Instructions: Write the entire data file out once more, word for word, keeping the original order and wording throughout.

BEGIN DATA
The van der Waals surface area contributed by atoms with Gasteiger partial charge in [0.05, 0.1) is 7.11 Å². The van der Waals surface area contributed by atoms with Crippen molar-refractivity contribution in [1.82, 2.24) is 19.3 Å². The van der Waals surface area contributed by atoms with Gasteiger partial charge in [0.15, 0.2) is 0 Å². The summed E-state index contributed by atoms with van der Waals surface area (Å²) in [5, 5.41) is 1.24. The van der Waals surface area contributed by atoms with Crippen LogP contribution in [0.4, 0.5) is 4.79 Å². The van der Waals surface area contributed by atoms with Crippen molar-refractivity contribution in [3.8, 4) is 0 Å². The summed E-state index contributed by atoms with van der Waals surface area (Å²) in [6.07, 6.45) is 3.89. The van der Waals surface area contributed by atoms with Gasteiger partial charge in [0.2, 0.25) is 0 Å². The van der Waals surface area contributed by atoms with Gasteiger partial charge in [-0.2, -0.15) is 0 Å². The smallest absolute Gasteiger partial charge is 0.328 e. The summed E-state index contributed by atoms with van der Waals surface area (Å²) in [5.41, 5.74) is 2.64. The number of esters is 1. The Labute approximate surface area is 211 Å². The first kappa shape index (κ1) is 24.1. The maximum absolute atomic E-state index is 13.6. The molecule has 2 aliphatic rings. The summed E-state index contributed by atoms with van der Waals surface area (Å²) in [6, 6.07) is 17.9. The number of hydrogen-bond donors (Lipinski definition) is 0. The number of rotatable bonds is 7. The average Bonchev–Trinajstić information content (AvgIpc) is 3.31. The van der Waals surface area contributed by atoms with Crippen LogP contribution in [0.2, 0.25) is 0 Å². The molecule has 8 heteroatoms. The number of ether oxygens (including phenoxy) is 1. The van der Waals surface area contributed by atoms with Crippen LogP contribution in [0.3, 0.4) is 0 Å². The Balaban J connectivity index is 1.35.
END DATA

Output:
The van der Waals surface area contributed by atoms with Gasteiger partial charge in [0.05, 0.1) is 7.11 Å². The van der Waals surface area contributed by atoms with Crippen molar-refractivity contribution in [1.82, 2.24) is 19.3 Å². The van der Waals surface area contributed by atoms with Gasteiger partial charge in [0.15, 0.2) is 0 Å². The summed E-state index contributed by atoms with van der Waals surface area (Å²) in [5, 5.41) is 1.24. The van der Waals surface area contributed by atoms with Crippen LogP contribution in [0.4, 0.5) is 4.79 Å². The van der Waals surface area contributed by atoms with Crippen molar-refractivity contribution in [3.8, 4) is 0 Å². The summed E-state index contributed by atoms with van der Waals surface area (Å²) in [6.07, 6.45) is 3.89. The van der Waals surface area contributed by atoms with Gasteiger partial charge in [0.2, 0.25) is 0 Å². The van der Waals surface area contributed by atoms with Gasteiger partial charge in [-0.2, -0.15) is 0 Å². The smallest absolute Gasteiger partial charge is 0.328 e. The summed E-state index contributed by atoms with van der Waals surface area (Å²) in [5.41, 5.74) is 2.64. The number of esters is 1. The Labute approximate surface area is 211 Å². The first kappa shape index (κ1) is 24.1. The maximum absolute atomic E-state index is 13.6. The molecule has 2 aliphatic rings. The summed E-state index contributed by atoms with van der Waals surface area (Å²) in [6, 6.07) is 17.9. The number of hydrogen-bond donors (Lipinski definition) is 0. The number of rotatable bonds is 7. The average Bonchev–Trinajstić information content (AvgIpc) is 3.31. The van der Waals surface area contributed by atoms with Crippen LogP contribution in [0.2, 0.25) is 0 Å². The molecule has 8 heteroatoms. The number of ether oxygens (including phenoxy) is 1. The van der Waals surface area contributed by atoms with Crippen LogP contribution in [0.3, 0.4) is 0 Å². The Balaban J connectivity index is 1.35.